Hence, after four months of tough negotiations, Kosovo finally got a new government led by LVV leader A.Kurti, on 03.02.2020, the Kosovo Assembly voting in favour of the new government formed by the coalition established by this political party and LDK with 66 votes and ten abstentions. In his speech in front of the Kosovo Assembly, A.Kurti stated that 03.02.2020 was the date when the change voted in the October 6, 2019 elections was institutionalized. He promised that his government would protect the Kosovo's citizens dignity, introduce a system of verification throughout the judicial system, take measures to clean and protect the environment, avoid improper use of public funds and ensure, in two years, health insurance system's functioning . The two former opposition political parties, LVV and LDK, failed to fully keep their promise during the election campaign in reducing ministries’ number that make up the Kosovo government to 12.   

The two political groups discussed the setup of 12 ministries, each taking over five of them and allocating two for ethnic minority communities. However, given the latest decision to establish the Kosovo government, following the Constitution, if a government has more than 12 ministries, minority communities must have at least three ministries, the Serbian community, which is the largest minority always holding two of three ministries granted to minorities.

According to proposals, the new government reduced ministries’ number from 21 to 15, while the deputy ministers’ number was reduced from 80 to 33.

In addition to LDK and LVV, the new governing coalition has six other parliamentary groups representing Bosnians, Serbs, Turks and other ethnic minorities. Following the latest political developments in Pristine, on 04.02.2020, the EU High Representative for Foreign Policy, Josep Borrell, welcomed the Kosovo Assembly vote confirming the new government led by Prime Minister A.Kurti. The EU senior official stressed that, in the context of the approved government, he looks forward to intensifying discussions and cooperation between the EU and Kosovo. It was also stressed that the EU will remain committed to working with Kosovo institutions and leaders in order to move forward on the European path, and the new government in Pristina is working hard to implement the provisions of the Stabilization and Association Agreement and the European Agenda reform and for promoting the rule of law and socio-economic development. Josep Borrell emphasized that they should also consolidate regional cooperation and good neighbourly relations, expecting a rapid resumption of the Belgrade-Pristine Dialogue facilitated by EU to contribute to a comprehensive normalization of relations between the two parties. The current situation is not acceptable and there is no alternative to the rapid resumption of talks to normalize relations between Belgrade and Pristine.

It was also stressed that Kosovo must restart its commitment, for its own benefit, in regional initiatives and cooperation structures, as Kosovo's challenges are significant, but so is Kosovo's potential. Josep Borrell also underlined that the EU is ready to assist Kosovo on its European reform agenda and to continue to support the rule of law strengthening, improving public administration to provide services that the population deserves.

We have a government? So are we supposed to have a new president as well?

In Kosovo, the electoral processes carried out at the municipal level and for the election of a new parliament seem to be very different from the previous ones, foreshadowing a new generation of politicians on Pristine’s political scene.

The October 2019 results elections confirmed that not only LVV and LDK were able to attract wider popular support throughout Kosovo, but the political party Srpska List strengthens its dominance in the Serbian majority municipalities in Kosovo. Instead, AAK was confirmed as a regional party, lacking significant potential to expand its electoral base beyond the Western region of Kosovo. On Also, the PDK continued its electoral decline, with obvious electoral support only in certain municipalities.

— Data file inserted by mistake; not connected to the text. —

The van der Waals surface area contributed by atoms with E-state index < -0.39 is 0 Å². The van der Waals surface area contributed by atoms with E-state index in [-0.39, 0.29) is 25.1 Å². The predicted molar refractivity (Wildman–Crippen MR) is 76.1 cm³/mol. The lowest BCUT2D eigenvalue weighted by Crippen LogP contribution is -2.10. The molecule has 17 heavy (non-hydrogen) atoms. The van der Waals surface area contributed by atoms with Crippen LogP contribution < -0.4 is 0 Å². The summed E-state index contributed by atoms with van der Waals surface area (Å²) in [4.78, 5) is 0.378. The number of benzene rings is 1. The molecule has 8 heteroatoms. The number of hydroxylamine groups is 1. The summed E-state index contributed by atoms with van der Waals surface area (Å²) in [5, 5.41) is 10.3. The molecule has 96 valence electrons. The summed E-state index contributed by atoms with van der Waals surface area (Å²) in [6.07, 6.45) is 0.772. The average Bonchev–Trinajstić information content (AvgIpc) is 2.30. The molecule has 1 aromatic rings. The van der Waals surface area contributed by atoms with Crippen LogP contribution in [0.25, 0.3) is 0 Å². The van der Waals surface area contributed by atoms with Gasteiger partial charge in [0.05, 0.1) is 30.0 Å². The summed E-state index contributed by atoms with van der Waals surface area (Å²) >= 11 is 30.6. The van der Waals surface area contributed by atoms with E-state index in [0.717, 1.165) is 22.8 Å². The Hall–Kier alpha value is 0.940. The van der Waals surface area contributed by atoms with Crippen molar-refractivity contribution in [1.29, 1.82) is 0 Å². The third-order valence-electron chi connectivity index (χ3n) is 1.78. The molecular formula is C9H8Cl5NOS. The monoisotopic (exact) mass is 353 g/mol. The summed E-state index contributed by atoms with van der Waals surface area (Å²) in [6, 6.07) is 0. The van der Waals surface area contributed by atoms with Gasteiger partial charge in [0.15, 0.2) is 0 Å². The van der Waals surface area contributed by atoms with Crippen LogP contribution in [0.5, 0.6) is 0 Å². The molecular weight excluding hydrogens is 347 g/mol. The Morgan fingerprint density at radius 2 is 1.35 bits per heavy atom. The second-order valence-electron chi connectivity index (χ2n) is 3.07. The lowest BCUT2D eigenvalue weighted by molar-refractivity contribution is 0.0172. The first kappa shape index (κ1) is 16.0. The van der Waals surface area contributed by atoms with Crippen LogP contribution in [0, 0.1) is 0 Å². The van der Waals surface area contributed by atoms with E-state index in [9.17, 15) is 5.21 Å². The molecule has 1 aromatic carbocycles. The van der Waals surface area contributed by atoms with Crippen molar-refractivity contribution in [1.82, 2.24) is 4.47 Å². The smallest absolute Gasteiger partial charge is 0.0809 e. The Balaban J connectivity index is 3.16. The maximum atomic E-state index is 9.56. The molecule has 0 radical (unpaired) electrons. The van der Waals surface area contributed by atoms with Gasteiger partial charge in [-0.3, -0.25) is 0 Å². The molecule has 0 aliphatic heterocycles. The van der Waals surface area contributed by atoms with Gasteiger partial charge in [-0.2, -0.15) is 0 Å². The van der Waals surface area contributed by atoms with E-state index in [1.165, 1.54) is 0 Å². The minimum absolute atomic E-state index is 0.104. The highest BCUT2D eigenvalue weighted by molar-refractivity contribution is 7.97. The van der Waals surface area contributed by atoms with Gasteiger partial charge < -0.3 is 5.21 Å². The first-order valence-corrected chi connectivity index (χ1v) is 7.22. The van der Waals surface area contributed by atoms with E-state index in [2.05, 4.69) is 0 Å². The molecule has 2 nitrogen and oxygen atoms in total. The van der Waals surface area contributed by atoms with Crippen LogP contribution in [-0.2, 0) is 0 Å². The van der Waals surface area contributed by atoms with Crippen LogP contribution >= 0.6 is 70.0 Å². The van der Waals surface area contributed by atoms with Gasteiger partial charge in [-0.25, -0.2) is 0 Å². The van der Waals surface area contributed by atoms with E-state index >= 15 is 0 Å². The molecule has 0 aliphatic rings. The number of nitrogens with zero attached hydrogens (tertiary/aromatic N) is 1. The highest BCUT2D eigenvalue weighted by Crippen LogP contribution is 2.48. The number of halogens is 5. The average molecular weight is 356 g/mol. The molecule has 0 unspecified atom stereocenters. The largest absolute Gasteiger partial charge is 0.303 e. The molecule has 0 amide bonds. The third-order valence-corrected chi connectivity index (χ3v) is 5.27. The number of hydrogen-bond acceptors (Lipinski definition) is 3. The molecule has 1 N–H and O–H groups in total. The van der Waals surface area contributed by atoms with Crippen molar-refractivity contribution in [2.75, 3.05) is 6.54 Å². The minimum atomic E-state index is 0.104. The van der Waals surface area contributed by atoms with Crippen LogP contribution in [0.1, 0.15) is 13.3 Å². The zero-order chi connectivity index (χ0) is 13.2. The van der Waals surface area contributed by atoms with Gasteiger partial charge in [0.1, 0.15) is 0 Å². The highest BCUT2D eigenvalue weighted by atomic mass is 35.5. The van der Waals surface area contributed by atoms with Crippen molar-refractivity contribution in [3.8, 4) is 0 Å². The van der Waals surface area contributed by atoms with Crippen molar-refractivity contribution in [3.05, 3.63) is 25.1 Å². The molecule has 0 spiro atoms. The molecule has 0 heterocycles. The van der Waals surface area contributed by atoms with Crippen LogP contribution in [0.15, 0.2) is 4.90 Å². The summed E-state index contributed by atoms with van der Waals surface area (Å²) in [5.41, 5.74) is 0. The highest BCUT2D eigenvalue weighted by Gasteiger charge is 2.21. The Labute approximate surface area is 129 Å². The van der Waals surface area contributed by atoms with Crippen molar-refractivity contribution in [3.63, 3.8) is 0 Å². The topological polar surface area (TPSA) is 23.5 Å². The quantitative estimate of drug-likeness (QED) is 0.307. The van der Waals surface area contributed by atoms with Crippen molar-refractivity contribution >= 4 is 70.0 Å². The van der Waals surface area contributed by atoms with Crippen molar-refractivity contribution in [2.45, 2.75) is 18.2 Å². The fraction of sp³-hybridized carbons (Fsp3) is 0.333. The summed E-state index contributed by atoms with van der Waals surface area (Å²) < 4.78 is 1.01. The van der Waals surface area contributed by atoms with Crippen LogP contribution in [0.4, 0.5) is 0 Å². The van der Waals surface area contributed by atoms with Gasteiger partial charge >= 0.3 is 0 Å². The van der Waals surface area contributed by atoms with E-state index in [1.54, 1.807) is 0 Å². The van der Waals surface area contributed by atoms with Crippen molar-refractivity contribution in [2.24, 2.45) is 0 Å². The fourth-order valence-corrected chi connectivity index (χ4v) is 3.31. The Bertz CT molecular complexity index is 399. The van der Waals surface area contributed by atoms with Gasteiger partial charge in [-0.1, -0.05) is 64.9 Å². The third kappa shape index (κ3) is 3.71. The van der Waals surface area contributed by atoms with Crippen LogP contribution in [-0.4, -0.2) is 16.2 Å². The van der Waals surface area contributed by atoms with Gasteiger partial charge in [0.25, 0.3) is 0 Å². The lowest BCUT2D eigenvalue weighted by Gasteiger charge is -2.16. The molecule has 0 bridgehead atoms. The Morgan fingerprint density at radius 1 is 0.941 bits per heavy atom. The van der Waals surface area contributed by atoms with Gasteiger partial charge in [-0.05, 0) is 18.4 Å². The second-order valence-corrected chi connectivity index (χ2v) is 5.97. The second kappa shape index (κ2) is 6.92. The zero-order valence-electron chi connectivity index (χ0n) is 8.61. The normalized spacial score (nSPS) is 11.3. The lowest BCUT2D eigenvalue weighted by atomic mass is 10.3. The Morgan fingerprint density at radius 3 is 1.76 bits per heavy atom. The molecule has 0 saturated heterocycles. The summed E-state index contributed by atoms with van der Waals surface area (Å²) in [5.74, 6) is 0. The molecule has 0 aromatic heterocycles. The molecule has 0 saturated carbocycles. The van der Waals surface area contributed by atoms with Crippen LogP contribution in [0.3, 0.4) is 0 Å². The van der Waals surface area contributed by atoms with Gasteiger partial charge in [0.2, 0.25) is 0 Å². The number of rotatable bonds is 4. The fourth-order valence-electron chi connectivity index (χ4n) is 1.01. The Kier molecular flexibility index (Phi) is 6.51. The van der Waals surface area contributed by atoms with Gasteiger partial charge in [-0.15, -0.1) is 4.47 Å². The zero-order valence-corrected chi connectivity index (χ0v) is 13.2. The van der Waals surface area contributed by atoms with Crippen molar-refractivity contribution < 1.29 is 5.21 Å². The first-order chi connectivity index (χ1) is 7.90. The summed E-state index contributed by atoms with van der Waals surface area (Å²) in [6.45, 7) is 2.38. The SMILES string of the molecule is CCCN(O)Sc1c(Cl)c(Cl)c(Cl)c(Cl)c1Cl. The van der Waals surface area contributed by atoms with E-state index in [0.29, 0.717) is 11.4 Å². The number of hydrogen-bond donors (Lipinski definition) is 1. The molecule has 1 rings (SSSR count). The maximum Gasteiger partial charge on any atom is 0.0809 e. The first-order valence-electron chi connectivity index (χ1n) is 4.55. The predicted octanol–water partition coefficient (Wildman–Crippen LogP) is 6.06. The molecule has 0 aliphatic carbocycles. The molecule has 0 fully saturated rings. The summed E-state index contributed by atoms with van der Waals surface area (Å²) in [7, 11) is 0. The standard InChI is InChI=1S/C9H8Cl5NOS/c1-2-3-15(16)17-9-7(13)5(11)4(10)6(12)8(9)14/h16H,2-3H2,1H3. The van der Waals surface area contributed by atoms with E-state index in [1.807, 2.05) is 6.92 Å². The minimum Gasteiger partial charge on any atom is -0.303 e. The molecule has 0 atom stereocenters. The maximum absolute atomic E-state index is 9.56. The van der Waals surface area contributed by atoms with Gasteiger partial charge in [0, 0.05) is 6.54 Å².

Future developments in Kosovo will be closely linked to the political involvement of the new prime minister, A. Kurti, an involvement that dates back to the late 1990s, when he led student protests against Serbian oppression and became political prisoner in Serbia, between 1999 and 2001. Furthermore, A.Kurti initially formed LVV as a protest movement, in 2005, before the group switched to political party status, in 2010, a party that remained permanently in opposition until when, at the October 6, 2019 elections, it got the first place.

Despite this agreement, the political perspectives are divided on new government’s real capacity to make the necessary reforms, although both political parties within the coalition, LVV and LDK, since the election campaign, promised Kosovo a brighter future. Public opinion hoped to see major changes since LVV won the election, but hopes began to diminish as the negotiation process between political parties continued for months. However, there are hopes that the two main political groups "will be more cooperative", emphasizing in the media that "when there is will and confidence, there are also adequate solutions".

One of the main challenges that Pristine’s government will face, concerns the future and the results of the negotiations with Serbia. In this context, it is noteworthy that, in his election campaign, A.Kurti stressed that they will have a full cooperation with Belgrade in trade, the political and economic field and he will be ready to conduct negotiations with Serbia.

However, we shall not forget that political disagreements have disrupted the negotiations between LVV and LDK and have caused major delays in the formation of the new government in Pristine. The establishment of the new LVV - LDK government will mark the first complete transfer of power between the previous ruling parties and the former political opposition.

So, it can be appreciated that the appointment of Kosovo’s next president by the Kosovo Assembly, after the term of the current president, H.Thaçi, in April 2021, will also trigger a strong competition on Kosovo’s political scene, as A.Kurti and LDK leader Isa Mustafa, in a public press briefing, said that discussions on this issue would continue at a later phase.

Translated by Andreea Soare